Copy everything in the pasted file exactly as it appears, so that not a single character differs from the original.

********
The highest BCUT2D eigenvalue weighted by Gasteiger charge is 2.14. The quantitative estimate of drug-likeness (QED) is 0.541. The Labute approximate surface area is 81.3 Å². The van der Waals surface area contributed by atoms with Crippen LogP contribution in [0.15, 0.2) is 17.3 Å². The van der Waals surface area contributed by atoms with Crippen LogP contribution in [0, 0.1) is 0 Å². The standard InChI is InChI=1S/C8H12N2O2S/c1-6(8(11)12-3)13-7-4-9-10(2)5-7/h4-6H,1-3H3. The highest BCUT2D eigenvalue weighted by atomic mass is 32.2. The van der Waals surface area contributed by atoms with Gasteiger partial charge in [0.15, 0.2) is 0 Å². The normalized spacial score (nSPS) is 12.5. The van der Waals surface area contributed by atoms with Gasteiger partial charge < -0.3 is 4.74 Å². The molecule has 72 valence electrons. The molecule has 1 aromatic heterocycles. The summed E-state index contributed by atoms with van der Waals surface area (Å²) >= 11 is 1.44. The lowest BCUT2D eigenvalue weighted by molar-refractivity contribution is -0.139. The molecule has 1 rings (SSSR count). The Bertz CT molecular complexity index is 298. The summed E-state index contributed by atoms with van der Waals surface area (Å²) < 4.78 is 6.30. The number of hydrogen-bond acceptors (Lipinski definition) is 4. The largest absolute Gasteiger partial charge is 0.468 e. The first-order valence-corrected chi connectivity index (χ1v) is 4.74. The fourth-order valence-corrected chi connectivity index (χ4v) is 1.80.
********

The highest BCUT2D eigenvalue weighted by Gasteiger charge is 2.14. The quantitative estimate of drug-likeness (QED) is 0.541. The Labute approximate surface area is 81.3 Å². The van der Waals surface area contributed by atoms with Crippen LogP contribution in [0.15, 0.2) is 17.3 Å². The van der Waals surface area contributed by atoms with Crippen LogP contribution in [0, 0.1) is 0 Å². The standard InChI is InChI=1S/C8H12N2O2S/c1-6(8(11)12-3)13-7-4-9-10(2)5-7/h4-6H,1-3H3. The highest BCUT2D eigenvalue weighted by atomic mass is 32.2. The van der Waals surface area contributed by atoms with Gasteiger partial charge in [0.15, 0.2) is 0 Å². The normalized spacial score (nSPS) is 12.5. The van der Waals surface area contributed by atoms with Gasteiger partial charge < -0.3 is 4.74 Å². The molecule has 72 valence electrons. The molecule has 1 aromatic heterocycles. The summed E-state index contributed by atoms with van der Waals surface area (Å²) >= 11 is 1.44. The lowest BCUT2D eigenvalue weighted by molar-refractivity contribution is -0.139. The molecule has 1 rings (SSSR count). The Bertz CT molecular complexity index is 298. The summed E-state index contributed by atoms with van der Waals surface area (Å²) < 4.78 is 6.30. The number of hydrogen-bond acceptors (Lipinski definition) is 4. The largest absolute Gasteiger partial charge is 0.468 e. The first-order valence-corrected chi connectivity index (χ1v) is 4.74. The fourth-order valence-corrected chi connectivity index (χ4v) is 1.80.